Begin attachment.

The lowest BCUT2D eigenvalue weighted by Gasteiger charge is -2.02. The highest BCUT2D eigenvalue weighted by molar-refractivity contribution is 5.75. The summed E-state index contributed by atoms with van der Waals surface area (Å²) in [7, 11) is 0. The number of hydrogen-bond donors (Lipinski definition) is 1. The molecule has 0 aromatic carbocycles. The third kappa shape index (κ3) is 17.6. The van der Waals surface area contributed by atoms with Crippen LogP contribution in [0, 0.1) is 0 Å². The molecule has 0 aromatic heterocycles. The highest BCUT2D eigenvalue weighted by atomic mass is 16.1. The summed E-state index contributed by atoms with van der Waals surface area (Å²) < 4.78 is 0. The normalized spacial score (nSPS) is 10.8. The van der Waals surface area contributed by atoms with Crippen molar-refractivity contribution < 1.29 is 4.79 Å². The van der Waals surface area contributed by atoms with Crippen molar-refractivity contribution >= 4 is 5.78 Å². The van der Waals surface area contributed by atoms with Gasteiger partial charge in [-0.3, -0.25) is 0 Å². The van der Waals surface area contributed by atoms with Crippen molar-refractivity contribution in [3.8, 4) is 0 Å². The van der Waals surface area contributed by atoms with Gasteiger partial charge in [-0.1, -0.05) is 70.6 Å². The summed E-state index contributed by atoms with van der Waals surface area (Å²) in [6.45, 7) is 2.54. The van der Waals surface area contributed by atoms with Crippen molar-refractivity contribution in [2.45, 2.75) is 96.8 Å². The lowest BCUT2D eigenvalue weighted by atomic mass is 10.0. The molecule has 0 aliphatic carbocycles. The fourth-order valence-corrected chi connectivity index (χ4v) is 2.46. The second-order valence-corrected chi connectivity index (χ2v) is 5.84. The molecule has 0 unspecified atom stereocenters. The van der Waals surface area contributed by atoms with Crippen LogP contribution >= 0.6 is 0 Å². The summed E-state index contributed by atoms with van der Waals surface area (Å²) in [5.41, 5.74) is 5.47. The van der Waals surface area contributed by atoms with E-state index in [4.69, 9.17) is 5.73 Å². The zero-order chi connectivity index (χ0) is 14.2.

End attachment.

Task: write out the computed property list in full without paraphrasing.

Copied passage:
The lowest BCUT2D eigenvalue weighted by Gasteiger charge is -2.02. The highest BCUT2D eigenvalue weighted by molar-refractivity contribution is 5.75. The summed E-state index contributed by atoms with van der Waals surface area (Å²) in [7, 11) is 0. The number of hydrogen-bond donors (Lipinski definition) is 1. The molecule has 0 aromatic carbocycles. The third kappa shape index (κ3) is 17.6. The van der Waals surface area contributed by atoms with Crippen LogP contribution in [0, 0.1) is 0 Å². The molecule has 0 aromatic heterocycles. The highest BCUT2D eigenvalue weighted by atomic mass is 16.1. The summed E-state index contributed by atoms with van der Waals surface area (Å²) < 4.78 is 0. The normalized spacial score (nSPS) is 10.8. The van der Waals surface area contributed by atoms with Crippen molar-refractivity contribution < 1.29 is 4.79 Å². The van der Waals surface area contributed by atoms with Crippen molar-refractivity contribution >= 4 is 5.78 Å². The van der Waals surface area contributed by atoms with Gasteiger partial charge in [-0.3, -0.25) is 0 Å². The van der Waals surface area contributed by atoms with Crippen molar-refractivity contribution in [3.8, 4) is 0 Å². The van der Waals surface area contributed by atoms with Gasteiger partial charge in [-0.1, -0.05) is 70.6 Å². The summed E-state index contributed by atoms with van der Waals surface area (Å²) in [6.45, 7) is 2.54. The van der Waals surface area contributed by atoms with Crippen molar-refractivity contribution in [2.45, 2.75) is 96.8 Å². The lowest BCUT2D eigenvalue weighted by atomic mass is 10.0. The molecule has 0 aliphatic carbocycles. The fourth-order valence-corrected chi connectivity index (χ4v) is 2.46. The second-order valence-corrected chi connectivity index (χ2v) is 5.84. The molecule has 0 unspecified atom stereocenters. The van der Waals surface area contributed by atoms with Crippen LogP contribution >= 0.6 is 0 Å². The summed E-state index contributed by atoms with van der Waals surface area (Å²) in [5.41, 5.74) is 5.47. The van der Waals surface area contributed by atoms with E-state index in [4.69, 9.17) is 5.73 Å². The zero-order chi connectivity index (χ0) is 14.2.